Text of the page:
Joseph Smith apparently didn’t know this when he translated the golden plates written in ‘reformed Egyptian’. He should have stuck to horse theft.

  13. #13 by Brad on December 28, 2008 - 1:42 pm

    Harriet Hall uses the phrase ‘Tooth Fairy Science’:

    You could measure how much money the Tooth Fairy leaves under the pillow, whether she leaves more cash for the first or last tooth, whether the payoff is greater if you leave the tooth in a plastic baggie versus wrapped in Kleenex. You can get all kinds of good data that is reproducible and statistically significant. Yes, you have learned something. But you haven’t learned what you think you’ve learned, because you haven’t bothered to establish whether the Tooth Fairy really exists.

    I suggest that the phrase ‘Tooth Fairy Religion’ should be used for analogous religious arguments (minus the data, reproducible, significant aspects). Having seen no evidence to the contrary, I suggest all religion is Tooth Fairy Religion. They are arguing the details without establishing the basic premise.

  14. #14 by Bill from Dover on December 28, 2008 - 3:20 pm

    Can anyone explain how Certs can be “Two, two, two mints in one!”

  15. #15 by Paul Murray on December 28, 2008 - 6:43 pm

    “I think one has to clearly distinguish the basic principles of Christianity – which are very valid morally and thiestically – from the very warped versions which are often very Old Testement based”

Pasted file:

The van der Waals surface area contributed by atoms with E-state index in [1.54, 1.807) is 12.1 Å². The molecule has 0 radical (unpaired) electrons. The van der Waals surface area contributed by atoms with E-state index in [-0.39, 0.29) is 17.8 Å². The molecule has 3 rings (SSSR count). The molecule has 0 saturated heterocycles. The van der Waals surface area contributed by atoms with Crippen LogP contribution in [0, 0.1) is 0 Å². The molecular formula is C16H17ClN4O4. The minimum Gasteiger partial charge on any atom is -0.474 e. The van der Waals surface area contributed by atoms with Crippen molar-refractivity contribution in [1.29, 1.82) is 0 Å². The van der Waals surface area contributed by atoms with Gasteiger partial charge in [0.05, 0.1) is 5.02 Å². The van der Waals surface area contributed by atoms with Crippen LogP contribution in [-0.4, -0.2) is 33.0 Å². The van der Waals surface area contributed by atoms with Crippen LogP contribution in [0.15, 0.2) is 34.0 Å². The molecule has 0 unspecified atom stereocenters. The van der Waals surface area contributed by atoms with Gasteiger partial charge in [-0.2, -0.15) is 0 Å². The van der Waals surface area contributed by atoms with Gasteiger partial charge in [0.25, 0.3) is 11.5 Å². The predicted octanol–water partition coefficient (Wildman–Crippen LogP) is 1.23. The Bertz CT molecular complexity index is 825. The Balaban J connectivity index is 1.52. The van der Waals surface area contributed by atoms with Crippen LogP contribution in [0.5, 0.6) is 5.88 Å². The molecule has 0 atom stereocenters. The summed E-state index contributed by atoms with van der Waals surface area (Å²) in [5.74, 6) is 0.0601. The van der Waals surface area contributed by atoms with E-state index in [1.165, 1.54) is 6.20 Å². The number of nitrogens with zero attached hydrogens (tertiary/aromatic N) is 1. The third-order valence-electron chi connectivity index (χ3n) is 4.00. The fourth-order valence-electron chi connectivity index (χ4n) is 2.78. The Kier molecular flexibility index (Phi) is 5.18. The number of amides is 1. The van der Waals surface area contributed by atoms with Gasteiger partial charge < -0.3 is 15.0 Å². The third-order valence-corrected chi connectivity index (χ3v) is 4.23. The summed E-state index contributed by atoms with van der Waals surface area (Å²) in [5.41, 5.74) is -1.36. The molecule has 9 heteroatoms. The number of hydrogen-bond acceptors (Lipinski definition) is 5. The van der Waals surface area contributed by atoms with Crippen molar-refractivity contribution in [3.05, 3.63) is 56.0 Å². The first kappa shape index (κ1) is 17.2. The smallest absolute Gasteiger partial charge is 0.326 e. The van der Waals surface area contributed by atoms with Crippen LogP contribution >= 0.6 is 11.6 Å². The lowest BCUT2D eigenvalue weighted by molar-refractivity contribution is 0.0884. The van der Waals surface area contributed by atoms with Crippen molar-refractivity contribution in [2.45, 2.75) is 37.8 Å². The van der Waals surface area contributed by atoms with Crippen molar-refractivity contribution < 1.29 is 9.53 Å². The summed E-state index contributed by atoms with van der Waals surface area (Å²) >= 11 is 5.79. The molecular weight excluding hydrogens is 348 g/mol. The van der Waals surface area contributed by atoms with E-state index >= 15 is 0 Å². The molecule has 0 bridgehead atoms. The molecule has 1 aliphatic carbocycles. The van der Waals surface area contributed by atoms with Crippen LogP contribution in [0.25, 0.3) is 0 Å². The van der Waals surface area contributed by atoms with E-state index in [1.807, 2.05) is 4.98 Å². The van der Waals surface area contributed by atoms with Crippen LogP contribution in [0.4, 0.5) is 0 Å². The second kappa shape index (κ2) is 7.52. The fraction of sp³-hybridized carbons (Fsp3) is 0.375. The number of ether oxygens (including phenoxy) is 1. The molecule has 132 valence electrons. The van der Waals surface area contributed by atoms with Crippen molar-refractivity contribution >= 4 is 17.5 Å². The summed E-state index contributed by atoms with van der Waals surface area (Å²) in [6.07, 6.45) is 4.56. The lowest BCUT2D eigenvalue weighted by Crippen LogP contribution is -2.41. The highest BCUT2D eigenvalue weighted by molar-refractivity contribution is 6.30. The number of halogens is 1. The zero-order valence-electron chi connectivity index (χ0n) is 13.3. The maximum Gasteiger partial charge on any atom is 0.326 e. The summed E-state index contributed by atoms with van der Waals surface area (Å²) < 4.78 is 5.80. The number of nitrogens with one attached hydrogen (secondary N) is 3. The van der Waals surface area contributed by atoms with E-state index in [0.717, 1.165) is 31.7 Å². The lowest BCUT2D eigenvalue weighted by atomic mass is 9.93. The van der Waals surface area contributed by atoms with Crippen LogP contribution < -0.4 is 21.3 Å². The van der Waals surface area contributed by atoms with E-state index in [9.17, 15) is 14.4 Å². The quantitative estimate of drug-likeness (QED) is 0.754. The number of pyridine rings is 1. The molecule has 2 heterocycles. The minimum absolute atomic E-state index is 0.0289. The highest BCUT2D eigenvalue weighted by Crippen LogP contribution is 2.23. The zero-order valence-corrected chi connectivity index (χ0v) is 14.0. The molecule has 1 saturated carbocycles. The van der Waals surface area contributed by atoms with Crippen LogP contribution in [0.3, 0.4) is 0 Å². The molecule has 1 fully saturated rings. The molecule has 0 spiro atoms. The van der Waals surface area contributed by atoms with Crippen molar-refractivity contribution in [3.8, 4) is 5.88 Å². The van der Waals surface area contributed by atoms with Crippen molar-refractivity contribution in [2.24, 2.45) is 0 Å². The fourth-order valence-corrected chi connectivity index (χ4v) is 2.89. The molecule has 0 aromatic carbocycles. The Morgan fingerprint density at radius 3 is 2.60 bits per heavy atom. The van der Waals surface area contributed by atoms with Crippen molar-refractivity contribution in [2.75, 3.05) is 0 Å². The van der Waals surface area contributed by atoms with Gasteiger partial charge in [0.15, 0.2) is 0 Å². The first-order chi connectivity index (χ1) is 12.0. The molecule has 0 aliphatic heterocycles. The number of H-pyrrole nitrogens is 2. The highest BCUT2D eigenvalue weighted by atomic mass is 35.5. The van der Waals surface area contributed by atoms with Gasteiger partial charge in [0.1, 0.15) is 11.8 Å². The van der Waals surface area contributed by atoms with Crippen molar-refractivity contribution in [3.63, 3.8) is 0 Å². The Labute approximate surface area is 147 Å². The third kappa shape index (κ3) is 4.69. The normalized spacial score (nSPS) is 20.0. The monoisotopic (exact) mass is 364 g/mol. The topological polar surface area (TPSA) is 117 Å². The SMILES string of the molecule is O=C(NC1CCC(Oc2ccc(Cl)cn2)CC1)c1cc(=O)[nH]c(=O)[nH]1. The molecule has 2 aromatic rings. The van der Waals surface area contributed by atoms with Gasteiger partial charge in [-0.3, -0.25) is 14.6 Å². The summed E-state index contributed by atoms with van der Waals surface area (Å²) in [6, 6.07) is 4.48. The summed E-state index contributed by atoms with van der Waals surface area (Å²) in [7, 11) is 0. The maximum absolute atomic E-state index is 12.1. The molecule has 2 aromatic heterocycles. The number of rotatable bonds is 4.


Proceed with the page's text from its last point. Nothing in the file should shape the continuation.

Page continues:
Really? Well according to the NT, God divides the whole world into two – the sheep and the goats, his children and his enemies. When Jesus returns, everyone will be bodily resurrected. His enemies will be thrown bodily into a lake of fire – and this is the second death.
    Perhaps you’d care to explain how this is valid morally.
    Of course, patriarchal dictators of every stripe have always called themselves a “father” to their people: uncle Idi, papa Joe. But their claim to fatherhood is always a claim to the absolute authority of the patriarch. And patriarchal dictators have always identified any dissent or opposition as being a heinous crime. What separates Gods “children” from his enemies? Jesus says so explicitly: “if you love me, you will keep my commands”. The “love” that God wants is *obedience*. Obey or be damned.
    Well, damn you all. It’s christmas holidays, and I can’t be bothered explaining how morally repellent all this is.

  16. #16 by JimFiore on December 29, 2008 - 8:06 am

    Can anyone explain how Certs can be “Two, two, two mints in one!”
    Bill, it’s a question of faith. As the good advertisement says, “Blessed are those who have not tasted the two mints in one but who still believe.”
    I think one of these mints lives in your mind while the other lives in your heart (you know, “the pump that loves”).

  17. #17 by Ian on December 29, 2008 - 9:04 am